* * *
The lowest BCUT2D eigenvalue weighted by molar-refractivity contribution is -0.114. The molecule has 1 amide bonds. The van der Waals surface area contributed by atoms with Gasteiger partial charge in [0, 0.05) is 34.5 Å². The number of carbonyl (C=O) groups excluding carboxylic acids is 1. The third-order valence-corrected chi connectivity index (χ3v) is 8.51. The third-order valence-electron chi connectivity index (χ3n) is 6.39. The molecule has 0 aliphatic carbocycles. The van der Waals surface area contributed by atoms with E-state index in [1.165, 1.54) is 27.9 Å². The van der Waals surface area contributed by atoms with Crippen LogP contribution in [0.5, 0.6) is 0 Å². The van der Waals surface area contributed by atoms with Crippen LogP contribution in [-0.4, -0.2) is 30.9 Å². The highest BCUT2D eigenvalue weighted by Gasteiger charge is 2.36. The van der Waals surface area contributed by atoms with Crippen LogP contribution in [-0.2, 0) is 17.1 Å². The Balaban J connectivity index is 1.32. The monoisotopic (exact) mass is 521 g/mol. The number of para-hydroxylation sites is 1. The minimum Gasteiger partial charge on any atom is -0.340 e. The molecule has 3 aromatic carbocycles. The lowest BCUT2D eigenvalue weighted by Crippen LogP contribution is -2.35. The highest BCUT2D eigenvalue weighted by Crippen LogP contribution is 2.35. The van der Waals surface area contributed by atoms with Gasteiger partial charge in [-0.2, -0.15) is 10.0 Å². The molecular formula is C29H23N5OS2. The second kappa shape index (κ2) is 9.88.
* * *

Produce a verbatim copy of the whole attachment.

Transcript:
The lowest BCUT2D eigenvalue weighted by molar-refractivity contribution is -0.114. The molecule has 1 amide bonds. The van der Waals surface area contributed by atoms with Gasteiger partial charge in [0, 0.05) is 34.5 Å². The number of carbonyl (C=O) groups excluding carboxylic acids is 1. The third-order valence-corrected chi connectivity index (χ3v) is 8.51. The third-order valence-electron chi connectivity index (χ3n) is 6.39. The molecule has 0 aliphatic carbocycles. The van der Waals surface area contributed by atoms with E-state index in [1.165, 1.54) is 27.9 Å². The van der Waals surface area contributed by atoms with Crippen LogP contribution in [0.5, 0.6) is 0 Å². The van der Waals surface area contributed by atoms with Crippen LogP contribution in [-0.4, -0.2) is 30.9 Å². The highest BCUT2D eigenvalue weighted by Gasteiger charge is 2.36. The van der Waals surface area contributed by atoms with Crippen LogP contribution in [-0.2, 0) is 17.1 Å². The Balaban J connectivity index is 1.32. The monoisotopic (exact) mass is 521 g/mol. The number of para-hydroxylation sites is 1. The minimum Gasteiger partial charge on any atom is -0.340 e. The molecule has 3 aromatic carbocycles. The lowest BCUT2D eigenvalue weighted by Crippen LogP contribution is -2.35. The highest BCUT2D eigenvalue weighted by Crippen LogP contribution is 2.35. The van der Waals surface area contributed by atoms with Gasteiger partial charge in [-0.2, -0.15) is 10.0 Å². The molecular formula is C29H23N5OS2. The second kappa shape index (κ2) is 9.88.